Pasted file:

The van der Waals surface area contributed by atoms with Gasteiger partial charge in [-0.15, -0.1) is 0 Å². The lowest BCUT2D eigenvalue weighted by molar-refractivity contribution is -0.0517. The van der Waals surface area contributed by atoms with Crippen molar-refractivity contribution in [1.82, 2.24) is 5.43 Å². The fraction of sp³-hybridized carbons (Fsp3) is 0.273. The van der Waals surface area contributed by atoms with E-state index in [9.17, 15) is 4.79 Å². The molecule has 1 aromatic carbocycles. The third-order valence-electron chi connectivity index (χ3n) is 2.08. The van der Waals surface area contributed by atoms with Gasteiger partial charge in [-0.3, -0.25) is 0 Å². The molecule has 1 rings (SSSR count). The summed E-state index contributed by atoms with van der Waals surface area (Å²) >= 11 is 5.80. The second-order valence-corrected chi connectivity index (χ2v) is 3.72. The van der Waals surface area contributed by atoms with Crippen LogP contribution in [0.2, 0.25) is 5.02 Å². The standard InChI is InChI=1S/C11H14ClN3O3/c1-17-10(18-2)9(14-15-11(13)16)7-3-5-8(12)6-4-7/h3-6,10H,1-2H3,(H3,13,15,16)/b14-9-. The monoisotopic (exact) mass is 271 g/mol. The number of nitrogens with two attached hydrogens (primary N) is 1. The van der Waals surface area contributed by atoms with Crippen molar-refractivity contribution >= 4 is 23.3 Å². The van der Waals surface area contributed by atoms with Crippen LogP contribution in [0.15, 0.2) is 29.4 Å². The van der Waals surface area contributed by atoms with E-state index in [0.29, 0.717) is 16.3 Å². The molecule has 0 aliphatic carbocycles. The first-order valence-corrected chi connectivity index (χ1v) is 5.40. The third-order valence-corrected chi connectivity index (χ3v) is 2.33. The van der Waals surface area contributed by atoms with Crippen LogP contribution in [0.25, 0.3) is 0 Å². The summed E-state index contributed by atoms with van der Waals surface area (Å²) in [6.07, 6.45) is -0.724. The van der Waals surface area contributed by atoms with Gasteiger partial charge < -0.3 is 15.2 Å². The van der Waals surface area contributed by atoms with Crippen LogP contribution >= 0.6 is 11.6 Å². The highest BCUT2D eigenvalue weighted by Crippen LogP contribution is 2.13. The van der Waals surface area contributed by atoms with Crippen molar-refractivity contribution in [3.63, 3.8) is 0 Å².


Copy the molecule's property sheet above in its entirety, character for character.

The van der Waals surface area contributed by atoms with Gasteiger partial charge in [-0.15, -0.1) is 0 Å². The lowest BCUT2D eigenvalue weighted by molar-refractivity contribution is -0.0517. The van der Waals surface area contributed by atoms with Crippen molar-refractivity contribution in [1.82, 2.24) is 5.43 Å². The fraction of sp³-hybridized carbons (Fsp3) is 0.273. The van der Waals surface area contributed by atoms with E-state index in [9.17, 15) is 4.79 Å². The molecule has 1 aromatic carbocycles. The third-order valence-electron chi connectivity index (χ3n) is 2.08. The van der Waals surface area contributed by atoms with Gasteiger partial charge in [-0.3, -0.25) is 0 Å². The molecule has 1 rings (SSSR count). The summed E-state index contributed by atoms with van der Waals surface area (Å²) >= 11 is 5.80. The second-order valence-corrected chi connectivity index (χ2v) is 3.72. The van der Waals surface area contributed by atoms with Crippen LogP contribution in [0.2, 0.25) is 5.02 Å². The standard InChI is InChI=1S/C11H14ClN3O3/c1-17-10(18-2)9(14-15-11(13)16)7-3-5-8(12)6-4-7/h3-6,10H,1-2H3,(H3,13,15,16)/b14-9-. The monoisotopic (exact) mass is 271 g/mol. The number of nitrogens with two attached hydrogens (primary N) is 1. The van der Waals surface area contributed by atoms with Crippen molar-refractivity contribution >= 4 is 23.3 Å². The van der Waals surface area contributed by atoms with Crippen LogP contribution in [0.15, 0.2) is 29.4 Å². The van der Waals surface area contributed by atoms with E-state index in [0.29, 0.717) is 16.3 Å². The molecule has 0 aliphatic carbocycles. The first-order valence-corrected chi connectivity index (χ1v) is 5.40. The third-order valence-corrected chi connectivity index (χ3v) is 2.33. The van der Waals surface area contributed by atoms with Crippen LogP contribution in [0.25, 0.3) is 0 Å². The summed E-state index contributed by atoms with van der Waals surface area (Å²) in [6.07, 6.45) is -0.724. The van der Waals surface area contributed by atoms with Gasteiger partial charge < -0.3 is 15.2 Å². The van der Waals surface area contributed by atoms with Crippen LogP contribution >= 0.6 is 11.6 Å². The highest BCUT2D eigenvalue weighted by Crippen LogP contribution is 2.13. The van der Waals surface area contributed by atoms with Crippen molar-refractivity contribution in [3.63, 3.8) is 0 Å².